James Franco joins me on this week’s edition of my Deadline video series The Actor’s Side, about the art of the actor. In a wide-ranging conversation, we get right to the heart of just what makes him tick on the screen and onstage.
Franco describes how as a kid he loved movies and knew he wanted to act because of that passion. He also talks about his early experiences in high school, where a girlfriend working with another student actor made him just jealous enough to pursue the craft seriously. His fear of failure, his desire to do more than one aspect of the business and trying to make it on his own were early influences on his path to success.
In addition, he reveals how working at McDonalds, where he got to try out his accents on the drive-thru microphone, also helped. One of those accents he perfected while slinging hamburgers is the Brooklynese one he uses on his new HBO series The Deuce, a character he says might be the first real adult role he has played.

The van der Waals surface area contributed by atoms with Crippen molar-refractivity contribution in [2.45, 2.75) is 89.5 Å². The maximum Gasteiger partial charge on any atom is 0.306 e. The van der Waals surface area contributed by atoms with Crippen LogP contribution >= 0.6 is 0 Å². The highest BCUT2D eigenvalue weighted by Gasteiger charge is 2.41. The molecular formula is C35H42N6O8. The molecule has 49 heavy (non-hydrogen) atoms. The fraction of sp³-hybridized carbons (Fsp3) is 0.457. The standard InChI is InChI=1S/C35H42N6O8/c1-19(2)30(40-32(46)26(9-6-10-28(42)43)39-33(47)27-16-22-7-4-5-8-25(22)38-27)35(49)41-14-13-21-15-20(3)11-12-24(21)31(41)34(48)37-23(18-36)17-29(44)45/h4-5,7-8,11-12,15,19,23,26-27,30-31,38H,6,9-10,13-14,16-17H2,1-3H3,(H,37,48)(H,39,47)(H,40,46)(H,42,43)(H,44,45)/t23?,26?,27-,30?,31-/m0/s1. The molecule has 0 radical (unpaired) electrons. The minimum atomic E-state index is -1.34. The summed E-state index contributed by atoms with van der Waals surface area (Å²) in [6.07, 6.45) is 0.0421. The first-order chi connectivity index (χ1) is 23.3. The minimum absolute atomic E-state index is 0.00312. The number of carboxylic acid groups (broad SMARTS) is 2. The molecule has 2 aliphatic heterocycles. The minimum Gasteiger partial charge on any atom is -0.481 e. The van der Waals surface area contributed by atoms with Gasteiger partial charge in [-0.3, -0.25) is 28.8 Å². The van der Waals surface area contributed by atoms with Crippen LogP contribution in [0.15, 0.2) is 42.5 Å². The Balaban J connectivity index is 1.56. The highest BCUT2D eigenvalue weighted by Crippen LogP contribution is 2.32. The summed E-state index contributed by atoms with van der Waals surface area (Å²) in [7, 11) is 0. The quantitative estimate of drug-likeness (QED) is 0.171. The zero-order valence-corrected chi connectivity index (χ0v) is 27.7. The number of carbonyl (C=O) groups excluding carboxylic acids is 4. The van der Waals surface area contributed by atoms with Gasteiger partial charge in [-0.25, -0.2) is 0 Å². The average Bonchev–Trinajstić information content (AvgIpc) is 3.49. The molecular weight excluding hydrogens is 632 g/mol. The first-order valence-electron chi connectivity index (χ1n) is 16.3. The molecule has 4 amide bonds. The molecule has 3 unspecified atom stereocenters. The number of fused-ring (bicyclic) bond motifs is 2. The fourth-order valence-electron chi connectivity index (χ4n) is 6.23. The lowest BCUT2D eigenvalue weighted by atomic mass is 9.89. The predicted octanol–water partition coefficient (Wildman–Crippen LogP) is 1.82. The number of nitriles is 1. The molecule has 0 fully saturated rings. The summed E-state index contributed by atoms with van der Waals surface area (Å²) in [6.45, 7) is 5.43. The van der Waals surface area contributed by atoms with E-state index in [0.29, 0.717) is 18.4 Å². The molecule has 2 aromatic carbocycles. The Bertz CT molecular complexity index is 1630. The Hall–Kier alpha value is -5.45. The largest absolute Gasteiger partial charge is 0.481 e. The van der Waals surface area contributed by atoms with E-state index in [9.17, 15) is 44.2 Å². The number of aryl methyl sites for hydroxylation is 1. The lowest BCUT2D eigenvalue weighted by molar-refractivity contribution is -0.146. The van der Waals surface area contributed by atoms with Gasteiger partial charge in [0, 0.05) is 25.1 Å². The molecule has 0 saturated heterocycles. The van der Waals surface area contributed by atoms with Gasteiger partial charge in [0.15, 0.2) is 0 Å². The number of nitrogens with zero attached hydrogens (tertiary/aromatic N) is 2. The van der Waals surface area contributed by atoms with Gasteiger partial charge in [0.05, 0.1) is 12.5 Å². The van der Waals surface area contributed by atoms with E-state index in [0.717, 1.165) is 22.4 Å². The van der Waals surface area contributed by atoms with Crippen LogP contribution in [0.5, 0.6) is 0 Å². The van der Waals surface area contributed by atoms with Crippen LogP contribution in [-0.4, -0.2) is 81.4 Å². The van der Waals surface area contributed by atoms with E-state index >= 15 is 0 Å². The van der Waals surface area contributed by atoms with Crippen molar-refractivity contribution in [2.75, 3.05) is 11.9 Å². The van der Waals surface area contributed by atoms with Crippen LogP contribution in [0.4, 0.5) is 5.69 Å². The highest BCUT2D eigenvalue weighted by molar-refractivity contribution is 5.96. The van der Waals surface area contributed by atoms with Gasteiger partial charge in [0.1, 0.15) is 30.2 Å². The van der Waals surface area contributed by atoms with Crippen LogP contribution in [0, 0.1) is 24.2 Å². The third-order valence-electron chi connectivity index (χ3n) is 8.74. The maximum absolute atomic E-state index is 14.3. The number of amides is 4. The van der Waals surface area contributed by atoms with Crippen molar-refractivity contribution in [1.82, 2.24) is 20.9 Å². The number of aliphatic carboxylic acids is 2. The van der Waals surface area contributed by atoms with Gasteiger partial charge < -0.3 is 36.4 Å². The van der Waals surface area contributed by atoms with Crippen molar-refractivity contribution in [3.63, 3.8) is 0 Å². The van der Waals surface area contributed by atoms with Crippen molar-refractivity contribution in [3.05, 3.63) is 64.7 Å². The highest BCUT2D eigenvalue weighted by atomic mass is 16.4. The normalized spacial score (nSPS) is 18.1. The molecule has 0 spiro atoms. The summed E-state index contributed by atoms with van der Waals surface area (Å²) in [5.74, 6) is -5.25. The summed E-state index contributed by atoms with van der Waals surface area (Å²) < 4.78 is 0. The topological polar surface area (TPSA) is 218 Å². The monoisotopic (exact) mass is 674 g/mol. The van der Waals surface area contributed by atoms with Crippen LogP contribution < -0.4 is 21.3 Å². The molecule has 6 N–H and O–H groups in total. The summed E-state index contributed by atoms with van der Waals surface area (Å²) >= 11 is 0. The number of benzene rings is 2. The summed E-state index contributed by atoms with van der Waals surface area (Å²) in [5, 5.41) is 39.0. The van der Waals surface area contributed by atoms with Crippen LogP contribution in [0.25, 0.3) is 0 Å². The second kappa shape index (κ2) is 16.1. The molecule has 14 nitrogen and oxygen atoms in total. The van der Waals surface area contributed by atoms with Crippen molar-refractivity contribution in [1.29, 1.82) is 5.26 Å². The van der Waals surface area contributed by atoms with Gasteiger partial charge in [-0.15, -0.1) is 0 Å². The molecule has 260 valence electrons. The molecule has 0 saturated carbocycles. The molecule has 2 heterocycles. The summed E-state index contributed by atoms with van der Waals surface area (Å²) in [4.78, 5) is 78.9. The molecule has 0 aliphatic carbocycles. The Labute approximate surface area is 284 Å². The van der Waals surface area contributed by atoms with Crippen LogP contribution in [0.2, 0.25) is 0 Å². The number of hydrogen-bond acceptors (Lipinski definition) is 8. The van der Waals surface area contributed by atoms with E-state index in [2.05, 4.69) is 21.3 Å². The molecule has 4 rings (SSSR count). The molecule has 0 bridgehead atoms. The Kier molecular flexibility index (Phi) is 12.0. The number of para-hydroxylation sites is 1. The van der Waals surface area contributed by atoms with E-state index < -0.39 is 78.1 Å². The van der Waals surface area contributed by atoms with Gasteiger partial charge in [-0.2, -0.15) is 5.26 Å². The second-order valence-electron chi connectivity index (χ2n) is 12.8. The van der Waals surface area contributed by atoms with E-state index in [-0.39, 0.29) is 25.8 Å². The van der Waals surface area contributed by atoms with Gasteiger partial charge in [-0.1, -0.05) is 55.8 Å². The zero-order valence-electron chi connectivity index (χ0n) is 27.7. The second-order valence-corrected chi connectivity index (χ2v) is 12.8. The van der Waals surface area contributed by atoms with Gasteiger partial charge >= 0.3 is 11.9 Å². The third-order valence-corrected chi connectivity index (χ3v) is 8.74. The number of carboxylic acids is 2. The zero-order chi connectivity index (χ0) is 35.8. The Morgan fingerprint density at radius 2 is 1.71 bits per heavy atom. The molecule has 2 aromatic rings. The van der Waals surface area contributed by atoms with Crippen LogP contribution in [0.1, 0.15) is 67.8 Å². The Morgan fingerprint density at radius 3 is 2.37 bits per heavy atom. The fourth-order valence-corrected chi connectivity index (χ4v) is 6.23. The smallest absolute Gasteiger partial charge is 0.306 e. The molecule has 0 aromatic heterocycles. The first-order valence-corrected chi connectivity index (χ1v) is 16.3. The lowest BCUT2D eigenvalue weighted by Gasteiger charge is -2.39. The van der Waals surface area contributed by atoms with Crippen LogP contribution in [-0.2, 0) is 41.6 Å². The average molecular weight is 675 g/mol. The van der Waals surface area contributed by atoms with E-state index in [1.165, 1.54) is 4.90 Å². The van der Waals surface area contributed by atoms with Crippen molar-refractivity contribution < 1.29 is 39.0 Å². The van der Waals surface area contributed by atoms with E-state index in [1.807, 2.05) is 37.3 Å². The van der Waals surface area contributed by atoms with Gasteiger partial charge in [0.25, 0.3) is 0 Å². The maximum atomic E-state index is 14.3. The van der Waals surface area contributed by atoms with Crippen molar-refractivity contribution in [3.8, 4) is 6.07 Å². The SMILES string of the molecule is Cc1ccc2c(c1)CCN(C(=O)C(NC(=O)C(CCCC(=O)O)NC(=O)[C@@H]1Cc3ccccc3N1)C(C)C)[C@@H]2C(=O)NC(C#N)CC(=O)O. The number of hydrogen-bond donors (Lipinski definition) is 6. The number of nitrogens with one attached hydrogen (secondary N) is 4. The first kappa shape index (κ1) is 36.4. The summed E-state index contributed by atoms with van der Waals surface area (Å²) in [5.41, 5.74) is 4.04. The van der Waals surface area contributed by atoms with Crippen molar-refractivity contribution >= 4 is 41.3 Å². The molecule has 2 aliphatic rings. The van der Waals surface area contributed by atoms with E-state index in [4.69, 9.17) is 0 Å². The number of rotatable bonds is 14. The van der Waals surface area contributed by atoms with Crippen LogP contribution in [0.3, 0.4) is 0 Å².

But it was the experience of playing James Dean, a Golden Globe-winning portrayal in 2001’s TNT telefilm, that made the most impact on him, and still does. He explains how playing the Hollywood icon somehow merged with his latest film The Disaster Artist, which he directed and stars in as a terrible actor with a dream to make it big. Franco has made it big, and he does it all, but acting is clearly his No. 1 passion.
Check out the video of our conversation above.
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